With OpenACS you would typically not use lower level Tcl multi-threading stuff like ns_mutex or ns_cond - but those features are there if you need them.
Now, say you want to read a the value 5 from and nsv, increment it by 1, and then write it back. Or more realistically, use nsv_get to read a Tcl list, lappend to it, and then use nsv_set to write it back. Ah, now you do need to think about threads and concurrency, at least a little bit. Another thread could be reading or writing that nsv at the same time, and correct operation depends on a sequence of two nsv_* commands being atomic, not just one. So you need to manually protext access to the nsv with a mutex lock. Or better yet, upgrade to Zoran's Tcl Threads Extension which gives you an atomic tsv::lappend command, etc.
In particular, ns_proxy and FastCGI. I've never used either one, and I'm not clear on how much, if any, of the AOLserver API they let you use. But if you have a single-threaded programming language that you want to use with AOLsesrver (or with a similar multi-threaded server), then those two approaches are probably both worth investigating.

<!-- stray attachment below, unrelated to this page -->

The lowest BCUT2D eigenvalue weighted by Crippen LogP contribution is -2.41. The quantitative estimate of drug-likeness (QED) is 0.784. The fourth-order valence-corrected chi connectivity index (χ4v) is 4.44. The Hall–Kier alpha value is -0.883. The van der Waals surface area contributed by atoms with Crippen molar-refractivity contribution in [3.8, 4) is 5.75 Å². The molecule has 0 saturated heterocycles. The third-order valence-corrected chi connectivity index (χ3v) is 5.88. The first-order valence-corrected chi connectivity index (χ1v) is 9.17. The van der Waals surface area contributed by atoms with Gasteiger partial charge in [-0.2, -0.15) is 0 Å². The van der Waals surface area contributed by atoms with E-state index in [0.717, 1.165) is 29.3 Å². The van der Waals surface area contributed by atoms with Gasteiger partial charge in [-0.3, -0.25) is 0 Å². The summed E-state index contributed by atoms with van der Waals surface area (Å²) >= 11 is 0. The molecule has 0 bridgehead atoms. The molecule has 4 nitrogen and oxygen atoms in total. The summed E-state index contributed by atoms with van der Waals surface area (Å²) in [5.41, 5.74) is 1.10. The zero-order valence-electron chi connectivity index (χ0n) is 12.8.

You don't have to worry about library thread-safety since you just have a bunch of single-threaded processes. As a result, you can easily do things like run your fcgi processes in a debugger ( I used Komodo + TclPro way back when). I know it's possible to do this in AOLServer, but it's more complicated than hitting the "go" button.
FastCGI's out-of-process architecture is also big win when interfacing with other systems. If any of your external system library code leaks memory or has long-term stability issues you can easily cull processes after a certain number of requests. Not elegant, but when you have code you can't or don't want to maintain that has issues, simply giving it a short halflife works wonders and is not really available as an option in webserver-integrated APIs.
On the flip side, of course, not being integrated means that you have access to no AOLServer (or apache) APIs, just like in CGI. That may or may not be an issue, but I've found it not terribly difficult to emulate the APIs I've needed ( moving ns_schedule* to cron, reimplementing filters).
Going server-api-agnostic means you get to run everywhere - even Microsoft is has gotten the fastcgi bug and will be supporting an ISAPI module (it's in beta.) Even without explicit vendor fcgi support, the cgi-fcgi bridge works great now on every webserver that supports CGI. I'm using it in production at many sites.
I have some small issues with FastCGI, but it has withstood the test of time and continues to do what it was designed to do over a century ago (in web time). Like openacs .